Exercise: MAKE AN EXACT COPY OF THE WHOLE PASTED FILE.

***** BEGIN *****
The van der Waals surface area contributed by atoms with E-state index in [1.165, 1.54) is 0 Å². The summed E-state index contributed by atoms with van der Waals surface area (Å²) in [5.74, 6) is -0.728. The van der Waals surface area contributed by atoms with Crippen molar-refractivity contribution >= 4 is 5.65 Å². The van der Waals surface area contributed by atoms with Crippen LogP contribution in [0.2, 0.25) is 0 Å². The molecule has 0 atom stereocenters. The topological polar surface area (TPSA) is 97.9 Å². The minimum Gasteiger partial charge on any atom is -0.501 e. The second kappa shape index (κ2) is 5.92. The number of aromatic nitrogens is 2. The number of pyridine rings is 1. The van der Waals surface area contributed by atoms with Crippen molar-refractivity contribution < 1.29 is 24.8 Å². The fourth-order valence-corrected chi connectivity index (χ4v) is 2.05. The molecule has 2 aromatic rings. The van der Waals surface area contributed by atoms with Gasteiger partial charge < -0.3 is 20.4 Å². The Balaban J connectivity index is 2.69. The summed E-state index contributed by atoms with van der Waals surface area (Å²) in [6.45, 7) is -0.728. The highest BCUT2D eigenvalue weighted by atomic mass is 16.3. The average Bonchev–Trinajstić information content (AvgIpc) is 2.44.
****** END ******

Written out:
The van der Waals surface area contributed by atoms with E-state index in [1.165, 1.54) is 0 Å². The summed E-state index contributed by atoms with van der Waals surface area (Å²) in [5.74, 6) is -0.728. The van der Waals surface area contributed by atoms with Crippen molar-refractivity contribution >= 4 is 5.65 Å². The van der Waals surface area contributed by atoms with Crippen LogP contribution in [0.2, 0.25) is 0 Å². The molecule has 0 atom stereocenters. The topological polar surface area (TPSA) is 97.9 Å². The minimum Gasteiger partial charge on any atom is -0.501 e. The second kappa shape index (κ2) is 5.92. The number of aromatic nitrogens is 2. The number of pyridine rings is 1. The van der Waals surface area contributed by atoms with Crippen molar-refractivity contribution < 1.29 is 24.8 Å². The fourth-order valence-corrected chi connectivity index (χ4v) is 2.05. The molecule has 2 aromatic rings. The van der Waals surface area contributed by atoms with Gasteiger partial charge < -0.3 is 20.4 Å². The Balaban J connectivity index is 2.69. The summed E-state index contributed by atoms with van der Waals surface area (Å²) in [6.45, 7) is -0.728. The highest BCUT2D eigenvalue weighted by atomic mass is 16.3. The average Bonchev–Trinajstić information content (AvgIpc) is 2.44.